decided: October 23, 1980.
EVERETT E. SHAEFER, PETITIONER
WEST CHESTER STATE COLLEGE, DEPARTMENT OF EDUCATION, RESPONDENT
Appeal from the Order of the State Civil Service Commission in case of Everett E. Shaefer v. West Chester State College, Department of Education, Appointing Authority, No. 2753.
E. Craig Kalemjian, Lamb, Windle & McErlane, for petitioner.
Wayne M. Richardson, Assistant Attorney General, for respondent.
Judges Mencer, Craig and Williams, Jr., sitting as a panel of three. Opinion by Judge Craig.
[ 54 Pa. Commw. Page 327]
Employee Everett E. Shaefer appeals from a decision of the State Civil Service Commission (commission) which dismissed employee's appeal and sustained the action of the West Chester State College in
[ 54 Pa. Commw. Page 328]
the reassignment of employee from his position of Director of Business Affairs.
The commission found that employee has had a civil service classification as Institutional Business Manager III for more than thirty years. However, before February 5, 1979, employee held the working title of Director of Business Affairs.
On that date, the president of the college implemented a plan which reorganized the college's administrative structure, including employee's area of business affairs, and, after the reorganization, assigned employee the working title of Budget Director. Concomitant with his new working title, employee's duties changed and his areas of responsibility diminished.
Employee, pursuant to Section 951 of the Civil Service Law, Act of August 5, 1941, P.L. 752, as amended, added by Section 27 of the Act of August 27, 1963, P.L. 1257, 71 P.S. § 741.951, appealed to the commission his redesignation to Budget Director from Director of Business Affairs.
Employee contends that (1) the change constituted an improper demotion under Section 16 of the Civil Service Law, 71 P.S. § 741.706, because there was no showing that he failed to perform his duties as Director of Business Affairs satisfactorily; and (2) that it was a discriminatory personnel action under Section 905.1 of the Civil Service Law, 71 P.S. § 741.905(a) because it was based on non-merit factors.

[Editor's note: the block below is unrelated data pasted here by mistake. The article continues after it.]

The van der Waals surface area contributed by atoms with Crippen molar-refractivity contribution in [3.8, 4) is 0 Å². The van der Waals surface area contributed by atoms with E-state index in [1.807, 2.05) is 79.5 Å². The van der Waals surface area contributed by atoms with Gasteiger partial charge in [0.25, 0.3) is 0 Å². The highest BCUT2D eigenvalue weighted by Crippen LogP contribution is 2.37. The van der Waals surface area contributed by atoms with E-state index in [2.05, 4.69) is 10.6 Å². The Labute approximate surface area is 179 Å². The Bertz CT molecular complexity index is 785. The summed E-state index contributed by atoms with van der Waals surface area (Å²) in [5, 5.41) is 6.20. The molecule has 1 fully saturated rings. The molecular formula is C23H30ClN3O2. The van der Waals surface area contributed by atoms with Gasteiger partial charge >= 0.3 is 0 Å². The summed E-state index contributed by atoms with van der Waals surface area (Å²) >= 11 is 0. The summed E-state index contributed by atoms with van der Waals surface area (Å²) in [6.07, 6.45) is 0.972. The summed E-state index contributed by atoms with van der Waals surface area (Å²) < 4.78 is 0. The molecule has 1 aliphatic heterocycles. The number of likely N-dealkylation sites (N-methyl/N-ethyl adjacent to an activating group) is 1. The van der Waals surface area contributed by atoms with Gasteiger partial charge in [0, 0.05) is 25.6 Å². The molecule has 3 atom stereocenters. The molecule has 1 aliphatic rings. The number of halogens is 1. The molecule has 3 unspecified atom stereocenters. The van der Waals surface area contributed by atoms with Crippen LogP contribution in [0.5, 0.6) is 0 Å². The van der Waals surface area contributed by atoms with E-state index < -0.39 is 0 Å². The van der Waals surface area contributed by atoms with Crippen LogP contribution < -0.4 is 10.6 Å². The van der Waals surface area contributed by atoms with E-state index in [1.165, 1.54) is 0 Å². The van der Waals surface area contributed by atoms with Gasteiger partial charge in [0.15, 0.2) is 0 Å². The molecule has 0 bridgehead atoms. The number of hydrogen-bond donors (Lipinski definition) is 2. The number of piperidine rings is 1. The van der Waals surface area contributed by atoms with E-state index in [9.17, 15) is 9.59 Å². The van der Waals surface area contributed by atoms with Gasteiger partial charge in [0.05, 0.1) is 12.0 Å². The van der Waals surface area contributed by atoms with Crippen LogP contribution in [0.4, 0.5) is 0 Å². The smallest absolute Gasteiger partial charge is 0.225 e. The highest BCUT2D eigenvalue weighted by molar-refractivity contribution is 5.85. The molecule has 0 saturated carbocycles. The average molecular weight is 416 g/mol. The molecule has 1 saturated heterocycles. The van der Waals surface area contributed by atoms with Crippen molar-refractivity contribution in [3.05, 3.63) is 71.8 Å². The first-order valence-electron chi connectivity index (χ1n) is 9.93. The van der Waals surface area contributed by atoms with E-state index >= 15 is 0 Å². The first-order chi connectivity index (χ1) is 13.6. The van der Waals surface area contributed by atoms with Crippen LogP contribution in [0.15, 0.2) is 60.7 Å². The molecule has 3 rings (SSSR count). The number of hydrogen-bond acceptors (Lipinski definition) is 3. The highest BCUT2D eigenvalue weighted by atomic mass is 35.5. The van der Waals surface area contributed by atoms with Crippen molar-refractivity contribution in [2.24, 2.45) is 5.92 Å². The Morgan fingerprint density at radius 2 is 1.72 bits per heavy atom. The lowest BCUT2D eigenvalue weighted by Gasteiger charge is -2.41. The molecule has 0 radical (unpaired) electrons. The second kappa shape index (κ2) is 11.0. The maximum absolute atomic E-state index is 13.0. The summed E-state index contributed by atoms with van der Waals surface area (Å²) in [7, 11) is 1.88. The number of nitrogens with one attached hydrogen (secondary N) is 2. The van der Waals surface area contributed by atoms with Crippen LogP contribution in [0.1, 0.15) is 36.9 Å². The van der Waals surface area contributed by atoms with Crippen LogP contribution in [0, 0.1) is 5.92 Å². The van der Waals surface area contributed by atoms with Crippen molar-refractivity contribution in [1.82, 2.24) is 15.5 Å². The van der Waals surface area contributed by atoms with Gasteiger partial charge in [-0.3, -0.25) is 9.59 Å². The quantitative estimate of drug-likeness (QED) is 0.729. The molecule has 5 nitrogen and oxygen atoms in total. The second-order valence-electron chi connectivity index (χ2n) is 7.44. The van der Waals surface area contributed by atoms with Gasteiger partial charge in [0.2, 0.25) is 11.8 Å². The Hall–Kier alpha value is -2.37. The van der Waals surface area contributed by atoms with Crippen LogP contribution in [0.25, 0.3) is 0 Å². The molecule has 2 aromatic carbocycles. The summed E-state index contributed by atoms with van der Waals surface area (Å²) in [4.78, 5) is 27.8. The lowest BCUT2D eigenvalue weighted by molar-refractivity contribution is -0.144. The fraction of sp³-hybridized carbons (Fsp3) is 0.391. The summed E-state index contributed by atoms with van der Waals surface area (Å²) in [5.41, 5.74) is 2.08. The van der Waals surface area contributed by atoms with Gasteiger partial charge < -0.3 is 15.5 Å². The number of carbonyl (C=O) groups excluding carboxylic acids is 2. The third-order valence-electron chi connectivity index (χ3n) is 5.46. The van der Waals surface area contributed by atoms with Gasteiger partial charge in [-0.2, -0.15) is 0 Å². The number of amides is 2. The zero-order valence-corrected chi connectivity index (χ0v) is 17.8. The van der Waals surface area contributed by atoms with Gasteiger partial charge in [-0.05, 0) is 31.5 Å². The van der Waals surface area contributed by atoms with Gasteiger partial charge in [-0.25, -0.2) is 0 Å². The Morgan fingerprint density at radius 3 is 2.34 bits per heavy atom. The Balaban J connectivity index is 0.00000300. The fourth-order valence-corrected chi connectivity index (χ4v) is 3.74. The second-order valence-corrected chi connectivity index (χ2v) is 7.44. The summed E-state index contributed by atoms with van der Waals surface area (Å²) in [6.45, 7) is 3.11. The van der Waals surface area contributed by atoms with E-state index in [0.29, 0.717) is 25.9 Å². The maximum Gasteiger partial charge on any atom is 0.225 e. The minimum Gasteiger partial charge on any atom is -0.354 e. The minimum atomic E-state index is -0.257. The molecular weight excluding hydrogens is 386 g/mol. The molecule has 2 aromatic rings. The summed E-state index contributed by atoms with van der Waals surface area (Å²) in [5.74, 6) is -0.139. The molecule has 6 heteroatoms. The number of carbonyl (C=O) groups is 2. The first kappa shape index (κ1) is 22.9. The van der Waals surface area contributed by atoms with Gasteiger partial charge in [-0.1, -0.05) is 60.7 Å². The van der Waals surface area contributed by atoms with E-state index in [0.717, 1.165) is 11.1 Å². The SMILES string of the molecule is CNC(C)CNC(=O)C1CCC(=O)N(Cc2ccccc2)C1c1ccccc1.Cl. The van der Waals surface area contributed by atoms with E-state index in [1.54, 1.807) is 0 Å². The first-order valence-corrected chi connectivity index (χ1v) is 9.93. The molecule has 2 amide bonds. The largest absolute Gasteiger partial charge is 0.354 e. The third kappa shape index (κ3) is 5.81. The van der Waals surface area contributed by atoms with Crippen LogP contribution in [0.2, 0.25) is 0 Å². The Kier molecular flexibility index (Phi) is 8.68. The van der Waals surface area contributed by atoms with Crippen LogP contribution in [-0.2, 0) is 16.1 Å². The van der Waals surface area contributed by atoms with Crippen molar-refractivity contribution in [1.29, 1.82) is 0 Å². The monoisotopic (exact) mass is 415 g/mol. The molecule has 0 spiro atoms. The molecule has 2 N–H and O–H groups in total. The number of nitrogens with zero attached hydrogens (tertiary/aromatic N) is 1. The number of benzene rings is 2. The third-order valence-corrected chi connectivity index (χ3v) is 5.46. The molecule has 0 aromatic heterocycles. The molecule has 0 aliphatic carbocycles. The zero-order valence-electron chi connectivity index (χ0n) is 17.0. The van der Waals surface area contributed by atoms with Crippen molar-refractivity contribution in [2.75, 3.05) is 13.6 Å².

The commission found against employee on both issues.
After a close examination of the record before us and the pertinent statutory language as to whether employee's reassignment constituted an improper demotion, as a matter of law, we hold that it did not.*fn1
[ 54 Pa. Commw. Page 329]
Section 1 of the Civil Service Law, 71 P.S. § 741.3, defines demotion as a change in status to a position in a class carrying a lower maximum salary.
Although the working title was changed, the Vice President for Administration and Fiscal Affairs of the college presented uncontradicted testimony that employee retained his civil service classification of Institutional Business Manager III and remained in salary range 45.*fn2 Thus, no demotion occurred.
Moreover, on the record before us, we cannot hold that employee's reassignment was discriminatory based on non-merit factors, and therefore in violation of Section 905.1 of the Civil Service Law, 71 P.S. § 741.905(a).
[ 54 Pa. Commw. Page 330]
The commission found credible and substantial the testimony offered by two witnesses of the employer that employee's reassignment was part of a reorganization designed to improve the facility's efficiency in student-related matters, thus to carry out the mission of the college more effectively. Reassignments emanating from such a nondiscriminatory motive do not, without more, violate Section 905.1. Tempero v. Department of Environmental Resources, 44 Pa. Commonwealth Ct. 235, 403 A.2d 226 (1979).
The employee possessed an outstanding work record, but discrimination cannot be inferred merely because of the existence of good performance ratings. There must be affirmative support of the allegations of discrimination. Here the employee failed to support his claim factually.
Accordingly, we affirm the decision of the commission.
And Now, this 23rd day of October, 1980, the decision of the State Civil Service Commission is hereby affirmed.